Why Europe’s shift to the right may cost the Tories

On her recent visit to Washington, shadow chancellor Rachel Reeves presented herself as the perfect candidate to be the next chancellor in the modern mould: an environmentalist, interventionist and protectionist similar to Joe Biden and Olaf Scholz. Reeves champions what she calls ‘securonomics’, a sister of Bidenomonics with an environmental twist. But the trouble with Reeves’s approach is that just as she makes plain her direction, much of Europe is heading the other way. Take Finland. Until recently the country was led by Sanna Marin who, with New Zealand’s Jacinda Ardern, became the face of the international centre-left. Marin was voted out in April’s general election and as of this

I may never recover: Sisu reviewed

When I went into the Sisu screening I knew only that it was a Finnish film, so was expecting an arthouse drama, maybe featuring bearded men in nice fisherman knits and herrings being salted, rather than this hyper-violent, viciously bloody exploitation flick from which I may never recover. It is a swift 90 minutes and will please those who desire this experience, and it is clever in its simplistic, empty way. But if it’s not your genre, you will almost certainly find yourself praying: ‘Dear God, I’ll never tell another lie if you just make this end.’ The film begins with a title card saying that ‘Sisu’ is a Finnish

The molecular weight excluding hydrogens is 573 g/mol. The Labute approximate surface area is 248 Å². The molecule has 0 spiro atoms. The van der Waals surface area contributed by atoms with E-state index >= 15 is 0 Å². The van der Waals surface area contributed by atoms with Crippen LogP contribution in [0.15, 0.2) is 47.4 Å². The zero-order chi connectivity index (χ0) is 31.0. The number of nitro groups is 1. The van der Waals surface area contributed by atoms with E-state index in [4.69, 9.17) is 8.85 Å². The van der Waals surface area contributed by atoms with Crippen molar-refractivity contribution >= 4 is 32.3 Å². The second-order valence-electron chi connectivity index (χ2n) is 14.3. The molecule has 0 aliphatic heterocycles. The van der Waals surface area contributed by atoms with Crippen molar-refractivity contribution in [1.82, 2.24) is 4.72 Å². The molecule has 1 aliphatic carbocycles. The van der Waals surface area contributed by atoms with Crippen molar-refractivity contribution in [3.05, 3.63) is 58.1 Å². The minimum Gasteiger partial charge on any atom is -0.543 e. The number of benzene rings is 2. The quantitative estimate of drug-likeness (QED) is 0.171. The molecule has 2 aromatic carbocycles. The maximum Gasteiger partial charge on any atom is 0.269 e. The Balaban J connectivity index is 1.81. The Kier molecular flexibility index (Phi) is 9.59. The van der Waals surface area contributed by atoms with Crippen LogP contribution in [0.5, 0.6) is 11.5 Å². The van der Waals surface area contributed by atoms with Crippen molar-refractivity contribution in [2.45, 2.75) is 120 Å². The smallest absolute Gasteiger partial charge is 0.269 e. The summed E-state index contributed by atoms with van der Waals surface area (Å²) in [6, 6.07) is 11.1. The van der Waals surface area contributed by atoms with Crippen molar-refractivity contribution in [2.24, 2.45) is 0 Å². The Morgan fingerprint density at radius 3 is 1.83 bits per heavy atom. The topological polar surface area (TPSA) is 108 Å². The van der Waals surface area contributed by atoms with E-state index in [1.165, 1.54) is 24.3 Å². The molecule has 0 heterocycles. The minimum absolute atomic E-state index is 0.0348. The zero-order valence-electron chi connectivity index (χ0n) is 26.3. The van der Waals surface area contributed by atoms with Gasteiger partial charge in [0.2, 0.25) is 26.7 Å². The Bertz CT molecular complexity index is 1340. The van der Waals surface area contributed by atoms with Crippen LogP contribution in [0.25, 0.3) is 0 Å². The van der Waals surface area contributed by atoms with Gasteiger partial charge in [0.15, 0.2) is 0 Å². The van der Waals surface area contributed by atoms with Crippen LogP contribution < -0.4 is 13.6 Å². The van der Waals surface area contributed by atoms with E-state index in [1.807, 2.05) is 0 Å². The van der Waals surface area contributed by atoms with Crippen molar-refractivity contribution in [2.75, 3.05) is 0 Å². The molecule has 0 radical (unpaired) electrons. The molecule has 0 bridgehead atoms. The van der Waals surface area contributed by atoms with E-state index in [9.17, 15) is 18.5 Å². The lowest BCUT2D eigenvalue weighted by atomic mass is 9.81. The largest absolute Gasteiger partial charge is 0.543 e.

What’s Helsinki’s nightlife like?

Finnish lines Finnish Prime Minister Sanna Marin said she had taken a test for illegal drugs after being filmed at a party at which some people were shouting ‘flour’ – Finnish slang for cocaine. What’s Helsinki’s nightlife like? — The Hostelworld website identifies a Helsinki venue, Kaiku, as one of its 20 top clubs in the world. — names Helsinki as the second best city in the world for socialising. — However, rated Helsinki as the 16th most expensive city in the world in which to buy a pint, although it did come out cheaper than Oslo and Stockholm. Screen out Cineworld was reported to be on the